How to raise emotionally healthy children

At the heart of the television series Big Little Lies are its children. Though the plot revolves around the lives of three women, the show is also about the lives of their children and how they navigate through ups and downs of life. There is a lot on the platter for children who are just starting school—one is on a mission to find out more about his dad, the other is beaten up by her peer on the first day of school. And then, there are the twins whose father physical abuses their mother.

The premise of the series raises some interesting thoughts about parenting. Parenting goes beyond the convention of providing food, clothing and shelter. It includes the bigger responsibility of raising children to be individuals who are physically fit, intellectually alert and emotionally healthy. While most of us, as parents, give importance to our children’s physical and mental wellbeing, seldom do we focus on their emotional wellbeing. In this feature, Soulveda explores the need to raise emotionally healthy children.

Psychologist and author of Emotional Intelligence Daniel Goleman in his foreword to psychological researcher John Gottman’s Raising an Emotionally Intelligent Child highlights the need for emotionally healthy children. He writes: “Over the last few decades the number of homicides among teenagers has quadrupled, the number of suicide has tripled, forcible rapes doubled.  (…) a nationwide random sample of more than two thousand American children, rated by their parents and teachers—first in the mid-1970s and then in the late 1980s—found a long-term trend for children, on average, to be dropping in basic emotional and social skills.”

Goleman points out that a drop in emotional and social skillsets can be attributed to various factors, one being changing economic realities. The new age economic reforms have forced parents to work to support their families, giving them very less time to spend with children. In addition, nuclear families have become the norm. Various studies and evidences suggest that children generally learn these skills from parents, relatives, neighbours and other children. And so, when we live away from our families, we leave our children with little or no scope to interact with our family or friends. Left alone most of the time, children then resort to spending time glued in front of the TV or computer.

The more we listen to our children’s emotions without judging them, the more we’d build a bond of trust with them.

In cases where children have failed to develop these essential skills, there have been dire consequences. For instance, studies suggest that an inability to handle anxiety and depression in childhood increases the likelihood for such children to abuse drugs or alcohol; girls who fail to distinguish the feelings of anxiety and hunger in childhood are at a risk of developing eating disorders. And so, having understood these consequences, it becomes crucial for us parents to raise children who are emotionally healthy.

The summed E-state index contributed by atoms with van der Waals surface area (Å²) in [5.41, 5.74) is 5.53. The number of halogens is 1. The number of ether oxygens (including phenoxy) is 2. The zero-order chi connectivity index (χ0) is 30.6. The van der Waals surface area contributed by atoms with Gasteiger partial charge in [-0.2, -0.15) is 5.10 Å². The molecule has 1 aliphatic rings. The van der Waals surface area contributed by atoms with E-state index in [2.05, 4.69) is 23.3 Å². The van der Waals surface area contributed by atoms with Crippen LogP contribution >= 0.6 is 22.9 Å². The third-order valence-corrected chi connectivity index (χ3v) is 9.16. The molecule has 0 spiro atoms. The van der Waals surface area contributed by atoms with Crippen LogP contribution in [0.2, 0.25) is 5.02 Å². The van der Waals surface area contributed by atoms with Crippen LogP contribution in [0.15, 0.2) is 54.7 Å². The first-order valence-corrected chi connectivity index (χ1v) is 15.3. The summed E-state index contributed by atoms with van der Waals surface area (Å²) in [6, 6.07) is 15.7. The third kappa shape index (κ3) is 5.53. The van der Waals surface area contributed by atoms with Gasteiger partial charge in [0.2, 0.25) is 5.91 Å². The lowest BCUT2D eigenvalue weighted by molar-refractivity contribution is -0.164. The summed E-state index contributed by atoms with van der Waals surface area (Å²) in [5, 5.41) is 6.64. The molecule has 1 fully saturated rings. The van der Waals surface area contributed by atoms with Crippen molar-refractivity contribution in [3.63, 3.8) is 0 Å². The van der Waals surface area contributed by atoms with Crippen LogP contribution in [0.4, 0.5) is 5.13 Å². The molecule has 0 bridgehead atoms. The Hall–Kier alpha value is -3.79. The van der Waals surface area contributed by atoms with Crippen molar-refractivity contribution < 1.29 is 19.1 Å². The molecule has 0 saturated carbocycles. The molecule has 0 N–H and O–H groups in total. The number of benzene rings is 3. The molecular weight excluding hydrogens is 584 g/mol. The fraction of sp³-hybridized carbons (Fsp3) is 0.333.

Of course, there are no hard and fast rules to achieve this objective. However, there are a few guidelines which could come in handy. The basic premise for us, as parents, would be to understand that children are emotional beings. Obvious, as it may sound, sadly, many of us tend to overlook this fact. The more we invest time to help children become aware of their emotions, the better they would become at understanding their own feelings. Eventually, this will also help them process what they are feeling and put them in words.

When we take the time to listen to our children’s feelings without being dismissive or critical, they feel validated. They understand that they are not being judged for how they feel, that their emotions are genuine, and it is totally okay to feel a certain way. This in turn helps build our children’s self-esteem. They begin to respect themselves and also learn to empathise with others as well. On the other hand, when we dismiss our children’s feelings, it tends to have an adverse impact on the child. Such children might grow up to become an emotionally-stunted individual.

What’s more, the more we listen to our children’s emotions without judging them, the more we’d build a bond of trust with them. This would in turn make it easy for the little ones to confide in us and thereby seek help to cope with their emotions. Having said this, coping doesn’t come natural to children. They mainly learn these skills from parents and by observation. This puts onus on us to not only enjoy the good times with our children but also prepare them for the not-so good times. Every defeat and a win are opportunities to teach children that they can handle any situation and thereby empower them.

As parents, when we teach children the importance of emotions, and ways to deal with them, we are preparing them for a future where things may not always be pleasant and favourable. It’s a fact that life is not a bed of roses. A child who knows how to cope with uncertainties will certainly grow up to be a balanced individual, ready to take on adversities later in life. Such children become grounded and empathetic, understanding the situation at hand and doing what’s best for them.


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